Till sidans topp

Sidansvarig: Webbredaktion
Sidan uppdaterades: 2012-09-11 15:12

Tipsa en vän
Utskriftsversion

Brain myoinositol as a po… - Göteborgs universitet Till startsida
Webbkarta
Till innehåll Läs mer om hur kakor används på gu.se

Brain myoinositol as a potential marker of amyloid-related pathology: A longitudinal study

Artikel i vetenskaplig tidskrift
Författare O. Voevodskaya
K. Poulakis
P. Sundgren
D. van Westen
S. Palmqvist
L. O. Wahlund
E. Stomrud
O. Hansson
E. Westman
Kaj Blennow
Henrik Zetterberg
Publicerad i Neurology
Volym 92
Nummer/häfte 5
Sidor E395-E405
ISSN 0028-3878
Publiceringsår 2019
Publicerad vid Institutionen för neurovetenskap och fysiologi, sektionen för klinisk neurovetenskap
Sidor E395-E405
Språk en
Länkar dx.doi.org/10.1212/wnl.000000000000...
Ämnesord magnetic-resonance-spectroscopy, posterior cingulate cortex, alzheimers-disease, cerebrospinal-fluid, n-acetylaspartate, mr, spectroscopy, atrophy rates, apoe genotype, h-1 mrs, inositol, Neurosciences & Neurology, ovencher sw, 1993, magnetic resonance in medicine, v30, p672
Ämneskategorier Neurovetenskaper

Sammanfattning

ObjectiveTo investigate the association between longitudinal changes in proton magnetic resonance spectroscopy (MRS) metabolites and amyloid pathology in individuals without dementia, and to explore the relationship between MRS and cognitive decline.MethodsIn this longitudinal multiple time point study (a subset of the Swedish BioFINDER), we included cognitively healthy participants, individuals with subjective cognitive decline, and individuals with mild cognitive impairment. MRS was acquired serially in 294 participants (670 individual spectra) from the posterior cingulate/precuneus. Using mixed-effects models, we assessed the association between MRS and baseline -amyloid (A), and between MRS and the longitudinal Mini-Mental State Examination, accounting for APOE, age, and sex.ResultsWhile baseline MRS metabolites were similar in A positive (A+) and negative (A-) individuals, in the A+ group, the estimated rate of change was +1.9%/y for myo-inositol (mI)/creatine (Cr) and -2.0%/y for N-acetylaspartate (NAA)/mI. In the A- group, mI/Cr and NAA/mI yearly change was -0.05% and +1.2%; however, this was not significant across time points. The mild cognitive impairment A+ group showed the steepest MRS changes, with an estimated rate of +2.93%/y (p = 0.07) for mI/Cr and -3.55%/y (p < 0.01) for NAA/mI. Furthermore, in the entire cohort, we found that A+ individuals with low baseline NAA/mI had a significantly higher rate of cognitive decline than A+ individuals with high baseline NAA/mI.ConclusionWe demonstrate that the longitudinal change in mI/Cr and NAA/mI is associated with underlying amyloid pathology. MRS may be a useful noninvasive marker of A-related processes over time. In addition, we show that in A+ individuals, baseline NAA/mI may predict the rate of future cognitive decline.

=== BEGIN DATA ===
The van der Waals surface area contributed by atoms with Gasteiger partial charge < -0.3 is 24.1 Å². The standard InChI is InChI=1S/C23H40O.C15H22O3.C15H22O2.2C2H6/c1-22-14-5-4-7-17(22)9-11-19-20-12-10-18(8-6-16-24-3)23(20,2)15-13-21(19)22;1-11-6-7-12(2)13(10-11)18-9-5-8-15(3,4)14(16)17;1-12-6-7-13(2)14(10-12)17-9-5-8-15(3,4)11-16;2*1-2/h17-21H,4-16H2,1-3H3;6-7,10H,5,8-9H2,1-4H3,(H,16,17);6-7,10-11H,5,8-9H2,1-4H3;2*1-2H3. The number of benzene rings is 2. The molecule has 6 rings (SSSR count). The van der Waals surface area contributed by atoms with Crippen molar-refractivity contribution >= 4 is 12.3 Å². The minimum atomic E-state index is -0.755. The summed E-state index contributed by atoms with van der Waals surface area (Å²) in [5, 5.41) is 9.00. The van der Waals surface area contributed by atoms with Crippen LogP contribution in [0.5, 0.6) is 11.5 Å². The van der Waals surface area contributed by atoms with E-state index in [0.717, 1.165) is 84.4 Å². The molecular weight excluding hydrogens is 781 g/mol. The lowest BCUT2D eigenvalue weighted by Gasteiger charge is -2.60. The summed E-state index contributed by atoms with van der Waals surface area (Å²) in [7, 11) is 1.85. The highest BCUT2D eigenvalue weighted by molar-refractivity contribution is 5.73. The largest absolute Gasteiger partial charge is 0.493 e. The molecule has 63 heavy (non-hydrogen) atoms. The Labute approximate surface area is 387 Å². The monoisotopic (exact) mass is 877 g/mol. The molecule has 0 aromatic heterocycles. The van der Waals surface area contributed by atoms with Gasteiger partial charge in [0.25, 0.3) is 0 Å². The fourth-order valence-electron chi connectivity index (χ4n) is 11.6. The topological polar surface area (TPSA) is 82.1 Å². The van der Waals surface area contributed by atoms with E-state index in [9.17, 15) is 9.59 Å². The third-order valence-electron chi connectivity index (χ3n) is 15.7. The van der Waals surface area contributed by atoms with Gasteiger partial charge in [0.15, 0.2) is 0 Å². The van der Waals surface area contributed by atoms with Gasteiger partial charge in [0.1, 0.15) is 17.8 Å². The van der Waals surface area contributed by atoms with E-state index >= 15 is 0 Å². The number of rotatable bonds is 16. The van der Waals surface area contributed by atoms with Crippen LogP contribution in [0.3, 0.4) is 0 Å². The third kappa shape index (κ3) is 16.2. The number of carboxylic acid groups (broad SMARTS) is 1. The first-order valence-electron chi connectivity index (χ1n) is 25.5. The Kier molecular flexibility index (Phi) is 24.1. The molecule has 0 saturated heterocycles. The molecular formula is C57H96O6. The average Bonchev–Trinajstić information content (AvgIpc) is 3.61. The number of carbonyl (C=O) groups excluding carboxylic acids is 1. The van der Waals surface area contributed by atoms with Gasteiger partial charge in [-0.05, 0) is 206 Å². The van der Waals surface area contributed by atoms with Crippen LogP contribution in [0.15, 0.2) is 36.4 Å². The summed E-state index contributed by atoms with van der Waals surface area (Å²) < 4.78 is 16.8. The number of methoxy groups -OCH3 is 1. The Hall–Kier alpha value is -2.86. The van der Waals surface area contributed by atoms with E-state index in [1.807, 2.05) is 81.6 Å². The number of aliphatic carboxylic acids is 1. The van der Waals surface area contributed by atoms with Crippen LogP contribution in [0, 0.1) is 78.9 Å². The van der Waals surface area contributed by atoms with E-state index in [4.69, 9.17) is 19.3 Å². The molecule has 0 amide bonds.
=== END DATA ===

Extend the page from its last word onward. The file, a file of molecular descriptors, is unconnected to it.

Sidansvarig: Webbredaktion|Sidan uppdaterades: 2012-09-11
Dela:

På Göteborgs universitet använder vi kakor (cookies) för att webbplatsen ska fungera på ett bra sätt för dig. Genom att surfa vidare godkänner du att vi använder kakor.  Vad är kakor?